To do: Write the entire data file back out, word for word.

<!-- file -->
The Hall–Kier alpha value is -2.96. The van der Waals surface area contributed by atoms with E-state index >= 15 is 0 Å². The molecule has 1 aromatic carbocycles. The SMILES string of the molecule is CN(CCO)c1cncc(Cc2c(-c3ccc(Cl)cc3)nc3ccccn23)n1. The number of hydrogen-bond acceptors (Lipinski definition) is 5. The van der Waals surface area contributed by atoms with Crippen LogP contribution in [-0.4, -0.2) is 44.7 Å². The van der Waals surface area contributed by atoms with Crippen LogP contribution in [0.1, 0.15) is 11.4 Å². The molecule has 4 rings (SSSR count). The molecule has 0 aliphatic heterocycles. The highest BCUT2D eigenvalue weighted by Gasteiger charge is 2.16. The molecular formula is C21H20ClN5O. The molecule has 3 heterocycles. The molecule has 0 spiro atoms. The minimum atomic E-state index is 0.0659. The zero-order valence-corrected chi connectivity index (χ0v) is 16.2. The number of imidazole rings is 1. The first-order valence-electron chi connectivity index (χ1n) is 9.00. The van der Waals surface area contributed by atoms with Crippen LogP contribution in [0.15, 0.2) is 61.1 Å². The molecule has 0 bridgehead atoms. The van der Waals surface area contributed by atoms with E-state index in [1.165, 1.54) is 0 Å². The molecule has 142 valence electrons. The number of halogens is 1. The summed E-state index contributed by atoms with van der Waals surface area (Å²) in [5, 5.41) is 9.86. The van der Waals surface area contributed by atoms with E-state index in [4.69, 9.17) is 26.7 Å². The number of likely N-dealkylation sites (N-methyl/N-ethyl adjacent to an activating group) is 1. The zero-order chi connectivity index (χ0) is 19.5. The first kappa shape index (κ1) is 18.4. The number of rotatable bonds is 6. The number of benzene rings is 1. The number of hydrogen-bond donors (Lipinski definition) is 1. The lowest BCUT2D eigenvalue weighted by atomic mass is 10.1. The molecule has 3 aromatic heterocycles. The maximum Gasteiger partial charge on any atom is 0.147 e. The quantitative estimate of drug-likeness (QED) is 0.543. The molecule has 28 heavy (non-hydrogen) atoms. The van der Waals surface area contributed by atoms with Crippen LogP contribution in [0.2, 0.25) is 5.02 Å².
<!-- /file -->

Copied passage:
The Hall–Kier alpha value is -2.96. The van der Waals surface area contributed by atoms with E-state index >= 15 is 0 Å². The molecule has 1 aromatic carbocycles. The SMILES string of the molecule is CN(CCO)c1cncc(Cc2c(-c3ccc(Cl)cc3)nc3ccccn23)n1. The number of hydrogen-bond acceptors (Lipinski definition) is 5. The van der Waals surface area contributed by atoms with Crippen LogP contribution in [-0.4, -0.2) is 44.7 Å². The van der Waals surface area contributed by atoms with Crippen LogP contribution in [0.1, 0.15) is 11.4 Å². The molecule has 4 rings (SSSR count). The molecule has 0 aliphatic heterocycles. The highest BCUT2D eigenvalue weighted by Gasteiger charge is 2.16. The molecular formula is C21H20ClN5O. The molecule has 3 heterocycles. The molecule has 0 spiro atoms. The minimum atomic E-state index is 0.0659. The zero-order valence-corrected chi connectivity index (χ0v) is 16.2. The number of imidazole rings is 1. The first-order valence-electron chi connectivity index (χ1n) is 9.00. The van der Waals surface area contributed by atoms with Crippen LogP contribution in [0.15, 0.2) is 61.1 Å². The molecule has 0 bridgehead atoms. The van der Waals surface area contributed by atoms with E-state index in [1.165, 1.54) is 0 Å². The molecule has 142 valence electrons. The number of halogens is 1. The summed E-state index contributed by atoms with van der Waals surface area (Å²) in [5, 5.41) is 9.86. The van der Waals surface area contributed by atoms with E-state index in [4.69, 9.17) is 26.7 Å². The number of likely N-dealkylation sites (N-methyl/N-ethyl adjacent to an activating group) is 1. The zero-order chi connectivity index (χ0) is 19.5. The first kappa shape index (κ1) is 18.4. The number of rotatable bonds is 6. The number of benzene rings is 1. The number of hydrogen-bond donors (Lipinski definition) is 1. The lowest BCUT2D eigenvalue weighted by atomic mass is 10.1. The molecule has 3 aromatic heterocycles. The maximum Gasteiger partial charge on any atom is 0.147 e. The quantitative estimate of drug-likeness (QED) is 0.543. The molecule has 28 heavy (non-hydrogen) atoms. The van der Waals surface area contributed by atoms with Crippen LogP contribution in [0.2, 0.25) is 5.02 Å².